‘It’s there, believe me. Now promise.’
‘All right, Dad. I promise.’
‘Let’s go!’ calls Faro, springing forward eagerly like a surfer trying to catch the perfect wave. His body twists, and vanishes into the snake of the current. But I can’t follow. I promised Dad. I can’t -

But I can’t stay here alone either. What did Faro say? As long as you’re with me,
you’re safe.

I dive, and the current swallows me. Just for a second I feel the terrible python pull of it and I’m scared it’s going to crush me like a snake would crush me in its coils. And then I’m part of it. No, once you’re inside it, the current is nothing like a python. I feel as if I’m in a plane racing down the runway at full power. There’s no choice any more. The plane has got to fly, and I’ve got to fly with it.
And there’s Faro, right in the middle of the current.
‘Come farther in, Sapphire!’ he calls.

Now I see what you have to do. You have to swim until you’re where the current’s fastest, where you can feel the muscle of it all around you. And then lie there inside it like an arrow, as Faro’s lying. The pull is so strong that it doesn’t feel like pull at all. I only know how fast I’m going when I look down and see the ridged floor of the sand fall away as we rush into the deep.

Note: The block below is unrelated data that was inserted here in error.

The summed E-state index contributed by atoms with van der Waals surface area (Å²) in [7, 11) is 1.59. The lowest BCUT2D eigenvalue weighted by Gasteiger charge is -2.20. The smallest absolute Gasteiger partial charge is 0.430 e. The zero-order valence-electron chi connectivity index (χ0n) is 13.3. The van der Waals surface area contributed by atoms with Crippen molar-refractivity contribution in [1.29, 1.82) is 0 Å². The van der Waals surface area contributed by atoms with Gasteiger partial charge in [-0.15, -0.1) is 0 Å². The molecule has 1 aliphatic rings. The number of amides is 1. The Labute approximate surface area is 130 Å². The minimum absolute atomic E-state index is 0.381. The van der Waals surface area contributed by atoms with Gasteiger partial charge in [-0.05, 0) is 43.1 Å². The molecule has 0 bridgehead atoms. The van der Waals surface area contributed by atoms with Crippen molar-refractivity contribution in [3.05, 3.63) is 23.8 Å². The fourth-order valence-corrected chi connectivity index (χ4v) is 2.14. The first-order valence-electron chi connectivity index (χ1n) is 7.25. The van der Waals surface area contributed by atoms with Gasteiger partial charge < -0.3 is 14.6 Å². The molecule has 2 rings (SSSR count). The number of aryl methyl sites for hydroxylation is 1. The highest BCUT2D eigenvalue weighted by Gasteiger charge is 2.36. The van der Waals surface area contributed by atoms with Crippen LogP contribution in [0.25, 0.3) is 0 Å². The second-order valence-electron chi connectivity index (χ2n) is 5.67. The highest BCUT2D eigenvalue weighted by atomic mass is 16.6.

‘Yeee -- hiiiii!’ It’s Faro yelling, and then it’s me too, riding the back of the current as if it’s a wild horse, letting it twist me and turn me and spin me until I don’t know where we are or where we’re going. and I don’t care. All that matters is the ride. Faro’s standing upright on the current, balanced on the curve of his tail. I try to copy him but my legs won’t do what his tail does. I’ll try again -
‘Rocks coming up! HOLD ON,’ shouts Faro, and he swipes us sideways with his tail, and out of the current just before it rushes onto the underwater rocks and splits into a millions threads of white.
‘You didn’t look ahead,’ Faro points out, as we hang suspended in the calm, gasping.
‘Can’t look - not when going so fast - ’
‘Hmm. Slow human reactions. Better not get into any currents without me for the time being. They like to play rough.’
‘I think I’ll keep out of currents altogether.’
‘Don’t be stupid, Sapphire, how’re you going to travel without surfing currents? You need to know them, that’s all. They follow their own patterns, but you can learn them. Every current has its own path, but sometimes they come close and you can hop from one to another. That’s how you make the longest journeys. Once you’ve learned to current-hop, we can really travel.’

Back to top
The Islanders
The Crossing of Ingo
The Ferry Birds
Tide Knot
- Reviews
- Extract
The Lilac Tree
The Seal Cove
The Silver Bead
Brother Brother, Sister Sister
The Ugly Duckling
The Allie Books
Tara's Tree House
Aliens Don't Eat Bacon Sandwiches
Great-Grandma's Dancing Dress
Clyde's Leopard
Amina's Blanket
Fatal Error
Go Fox
In the Money
Going to Egypt
Audio Books


Children's Books
site by pedalo limited